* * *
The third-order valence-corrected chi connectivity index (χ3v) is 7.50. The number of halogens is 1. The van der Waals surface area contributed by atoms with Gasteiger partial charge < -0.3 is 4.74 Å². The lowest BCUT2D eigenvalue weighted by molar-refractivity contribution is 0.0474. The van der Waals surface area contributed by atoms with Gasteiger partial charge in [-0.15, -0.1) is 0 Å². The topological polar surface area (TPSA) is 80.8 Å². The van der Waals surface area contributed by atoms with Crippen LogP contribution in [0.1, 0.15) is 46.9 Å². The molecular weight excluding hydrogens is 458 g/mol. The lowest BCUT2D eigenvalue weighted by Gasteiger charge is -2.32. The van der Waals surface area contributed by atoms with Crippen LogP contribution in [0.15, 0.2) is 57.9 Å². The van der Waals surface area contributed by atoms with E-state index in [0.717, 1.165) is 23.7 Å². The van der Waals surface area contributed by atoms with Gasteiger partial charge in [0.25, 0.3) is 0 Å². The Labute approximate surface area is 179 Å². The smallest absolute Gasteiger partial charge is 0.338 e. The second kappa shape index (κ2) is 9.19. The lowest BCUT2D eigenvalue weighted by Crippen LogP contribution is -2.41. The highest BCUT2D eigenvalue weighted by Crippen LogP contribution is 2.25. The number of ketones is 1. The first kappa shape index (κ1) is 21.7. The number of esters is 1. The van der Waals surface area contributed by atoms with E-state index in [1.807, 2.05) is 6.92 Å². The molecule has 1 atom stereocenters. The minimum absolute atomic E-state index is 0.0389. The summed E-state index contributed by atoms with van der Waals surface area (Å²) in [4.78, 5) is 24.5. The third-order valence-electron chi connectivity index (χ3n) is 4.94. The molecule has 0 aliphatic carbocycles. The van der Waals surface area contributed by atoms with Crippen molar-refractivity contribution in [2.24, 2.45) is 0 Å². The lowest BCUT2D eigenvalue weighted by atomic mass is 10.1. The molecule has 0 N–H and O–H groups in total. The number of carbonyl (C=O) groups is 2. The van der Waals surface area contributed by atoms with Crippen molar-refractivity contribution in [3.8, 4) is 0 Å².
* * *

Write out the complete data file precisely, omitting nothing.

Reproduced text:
The third-order valence-corrected chi connectivity index (χ3v) is 7.50. The number of halogens is 1. The van der Waals surface area contributed by atoms with Gasteiger partial charge < -0.3 is 4.74 Å². The lowest BCUT2D eigenvalue weighted by molar-refractivity contribution is 0.0474. The van der Waals surface area contributed by atoms with Gasteiger partial charge in [-0.15, -0.1) is 0 Å². The topological polar surface area (TPSA) is 80.8 Å². The van der Waals surface area contributed by atoms with Crippen LogP contribution in [0.1, 0.15) is 46.9 Å². The molecular weight excluding hydrogens is 458 g/mol. The lowest BCUT2D eigenvalue weighted by Gasteiger charge is -2.32. The van der Waals surface area contributed by atoms with Crippen LogP contribution in [0.15, 0.2) is 57.9 Å². The van der Waals surface area contributed by atoms with E-state index in [0.717, 1.165) is 23.7 Å². The van der Waals surface area contributed by atoms with Gasteiger partial charge in [0.25, 0.3) is 0 Å². The Labute approximate surface area is 179 Å². The smallest absolute Gasteiger partial charge is 0.338 e. The second kappa shape index (κ2) is 9.19. The lowest BCUT2D eigenvalue weighted by Crippen LogP contribution is -2.41. The highest BCUT2D eigenvalue weighted by Crippen LogP contribution is 2.25. The number of ketones is 1. The first kappa shape index (κ1) is 21.7. The number of esters is 1. The van der Waals surface area contributed by atoms with E-state index in [1.807, 2.05) is 6.92 Å². The molecule has 1 atom stereocenters. The minimum absolute atomic E-state index is 0.0389. The summed E-state index contributed by atoms with van der Waals surface area (Å²) in [4.78, 5) is 24.5. The third-order valence-electron chi connectivity index (χ3n) is 4.94. The molecule has 0 aliphatic carbocycles. The van der Waals surface area contributed by atoms with Crippen molar-refractivity contribution in [2.24, 2.45) is 0 Å². The lowest BCUT2D eigenvalue weighted by atomic mass is 10.1. The molecule has 0 N–H and O–H groups in total. The number of carbonyl (C=O) groups is 2. The van der Waals surface area contributed by atoms with Crippen molar-refractivity contribution in [3.8, 4) is 0 Å².